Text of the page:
They're, like, "Oh, cool," but our wives and husbands were, "Oh, God, can't we have one night out for dinner, one night at the theater without it being Damian pitching a goddamn idea?"
It's often when I'm at my loosest that I come up with these fun things and I just love it. This is the thing. It's a toy box, isn't it? And Martin loves it. [With this idea,] he said, "I know how to do this" and "We can do that, we can build this like that … and I can find a tank." Martin found a tank and he texted me from inside the moving tank saying, "I love my job!" And you pictured him and Michael Dukakis in a tank. We're just like big kids, so yeah, I love the idea.
AMANDA TAPPING AND ROBIN DUNNE
I saw some of the little preview clips and it looks like Amanda, you're rocking a red wig. Is that true?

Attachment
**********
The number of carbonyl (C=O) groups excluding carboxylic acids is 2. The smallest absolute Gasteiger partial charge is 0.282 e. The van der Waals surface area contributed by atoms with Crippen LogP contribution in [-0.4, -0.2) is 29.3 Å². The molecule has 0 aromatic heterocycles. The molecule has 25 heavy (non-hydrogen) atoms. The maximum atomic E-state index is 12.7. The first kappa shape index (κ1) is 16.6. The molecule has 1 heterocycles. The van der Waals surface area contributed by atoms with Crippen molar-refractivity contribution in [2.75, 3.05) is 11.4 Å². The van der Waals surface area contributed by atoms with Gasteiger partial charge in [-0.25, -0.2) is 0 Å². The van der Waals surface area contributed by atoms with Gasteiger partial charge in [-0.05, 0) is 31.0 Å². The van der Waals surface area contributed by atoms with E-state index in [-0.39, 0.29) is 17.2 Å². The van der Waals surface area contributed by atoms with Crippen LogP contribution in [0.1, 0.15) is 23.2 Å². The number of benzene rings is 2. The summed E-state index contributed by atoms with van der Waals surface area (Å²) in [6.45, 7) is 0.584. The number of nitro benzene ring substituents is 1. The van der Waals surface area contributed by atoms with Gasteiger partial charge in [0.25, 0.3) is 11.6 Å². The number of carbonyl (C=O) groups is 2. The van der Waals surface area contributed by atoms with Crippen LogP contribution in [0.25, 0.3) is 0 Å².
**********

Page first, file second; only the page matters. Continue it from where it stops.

AT: It is true. It is true.
RD: And it's hot … She's wearing it right now, actually.
AT: But that's just for fun. It's sort of an homage to my grandmother, who grew up in England and lived through two world wars. She was born in 1901 and lived to the ripe old age of 103 1/2. And, her entire life she had this red bob haircut and dyed her hair red up until she was 102, I think. That was in homage to her, but I really liked it. So who knows? I mean the beauty of this character is she's old enough and has been around enough that she can kind of do whatever she wants.
What's your favorite moment from shooting these remaining Season 3 episodes?
RD: I think if I had to pick a favorite moment, we have an episode coming up that … takes place in the past, back in World War II … When we were on set shooting those things with tanks driving around, it was really quite an experience. So I guess if I had to pick one, I love every single moment, every waking and sleeping moment that I have on "Sanctuary," but if I had to pick one, I think it'd be from that episode.